In order to maximize the lessons learned, this class was organized into Study Groups, and each assignment then took the form of a group project. My grade (and everyone else's) was dependent upon not only my understanding of the course material, but that of four other people as well. Extra points to those of you who can see where this is heading.

As Adult Learners (i.e. students with jobs), most of my twenty-four or so classmates occasionally had more important things to do than come to class. This was understood, even expected. Unfortunately a lot of folks soon decided that things like watching Survivor, baking cookies and/or doing laundry were more important than going to class. It wasn't long before the study groups were in complete disarray, certain students were shouldering the load for the entire class and the basic organizational system of the whole course was falling apart before our very eyes. In other words, even in a nurturing, supportive environment, with professional guidance and a book on the subject, twenty-five people somehow couldn't function as a group long enough to pass a class which we were paying hundreds of dollars to attend.

As gamers, we tend to avoid groups as a general rule. We're James Bond types, Dotty. Loners, rebels. Even those of us who play online multiplayer games are ultimately alone with our machines. The recent depopulation we've been experiencing in some of the more popular groups here at GWJ is a symptom of this basic loner tendency. The bottom line is that our groups are ourselves, our goal is to have fun and our direction tends to be driven by our own whims. As a result, football games go un-played, servers depopulate and regular game nights turn into barren, nostalgia-driven social hours attended by the most bored common denominator.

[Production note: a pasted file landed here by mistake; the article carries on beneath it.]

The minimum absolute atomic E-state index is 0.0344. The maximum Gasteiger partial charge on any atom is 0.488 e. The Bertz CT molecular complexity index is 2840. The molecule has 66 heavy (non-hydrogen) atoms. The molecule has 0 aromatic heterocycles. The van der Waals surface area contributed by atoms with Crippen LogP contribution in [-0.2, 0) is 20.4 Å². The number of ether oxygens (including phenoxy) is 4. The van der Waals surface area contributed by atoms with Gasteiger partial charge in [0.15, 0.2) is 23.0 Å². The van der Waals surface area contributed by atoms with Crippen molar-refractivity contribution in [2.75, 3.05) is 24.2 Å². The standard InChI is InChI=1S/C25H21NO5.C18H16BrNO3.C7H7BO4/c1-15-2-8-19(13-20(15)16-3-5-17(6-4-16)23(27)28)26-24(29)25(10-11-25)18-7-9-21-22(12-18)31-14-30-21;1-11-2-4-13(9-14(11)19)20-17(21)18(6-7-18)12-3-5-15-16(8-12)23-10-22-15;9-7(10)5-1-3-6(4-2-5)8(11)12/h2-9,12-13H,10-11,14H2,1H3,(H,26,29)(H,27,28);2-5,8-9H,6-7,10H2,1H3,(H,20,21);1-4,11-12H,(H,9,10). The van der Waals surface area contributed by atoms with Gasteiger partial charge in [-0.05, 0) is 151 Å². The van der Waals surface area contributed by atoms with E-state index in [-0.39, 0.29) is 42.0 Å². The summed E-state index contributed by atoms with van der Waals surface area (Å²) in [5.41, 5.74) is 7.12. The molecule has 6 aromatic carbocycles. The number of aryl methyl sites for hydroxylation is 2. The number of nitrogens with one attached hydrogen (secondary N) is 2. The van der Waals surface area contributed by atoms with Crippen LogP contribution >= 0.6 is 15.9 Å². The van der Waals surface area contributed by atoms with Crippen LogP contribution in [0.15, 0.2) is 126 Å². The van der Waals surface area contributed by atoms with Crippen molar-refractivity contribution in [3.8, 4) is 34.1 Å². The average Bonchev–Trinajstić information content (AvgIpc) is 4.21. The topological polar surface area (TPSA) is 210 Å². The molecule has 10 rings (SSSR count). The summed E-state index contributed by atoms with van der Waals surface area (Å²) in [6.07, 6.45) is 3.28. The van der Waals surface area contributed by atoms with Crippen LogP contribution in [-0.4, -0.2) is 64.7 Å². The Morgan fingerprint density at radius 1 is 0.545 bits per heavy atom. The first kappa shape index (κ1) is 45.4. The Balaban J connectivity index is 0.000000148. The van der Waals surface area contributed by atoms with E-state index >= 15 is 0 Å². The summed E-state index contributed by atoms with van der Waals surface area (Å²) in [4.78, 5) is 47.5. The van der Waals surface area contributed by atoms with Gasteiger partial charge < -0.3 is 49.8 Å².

It's important to remember though that this is not a flaw. Absentee gamers are not bad people, sore losers are not products of childhood abuse and h4x0rs are not mutants. Even God's Chosen People sacrificed the goats and threw an orgy while Moses was looking the other way, and none of us here is Moses (or Charlton Heston). There's no earthly reason why any gamer should be expected to display the resolve, dedication and sacrifice to stick with the flock even when the manna starts to run low. When the going gets tough, the most we can hope for is that our fellow gamers will not shout any obscenities at us as they hurl their controllers across the room and unplug their machines, but even if they do, it's okay. Because it's not like they're really part of our group or anything. They're just ghosts in the machine. A.I. with opinions. We don't even know their real names. And really, isn't it better that way?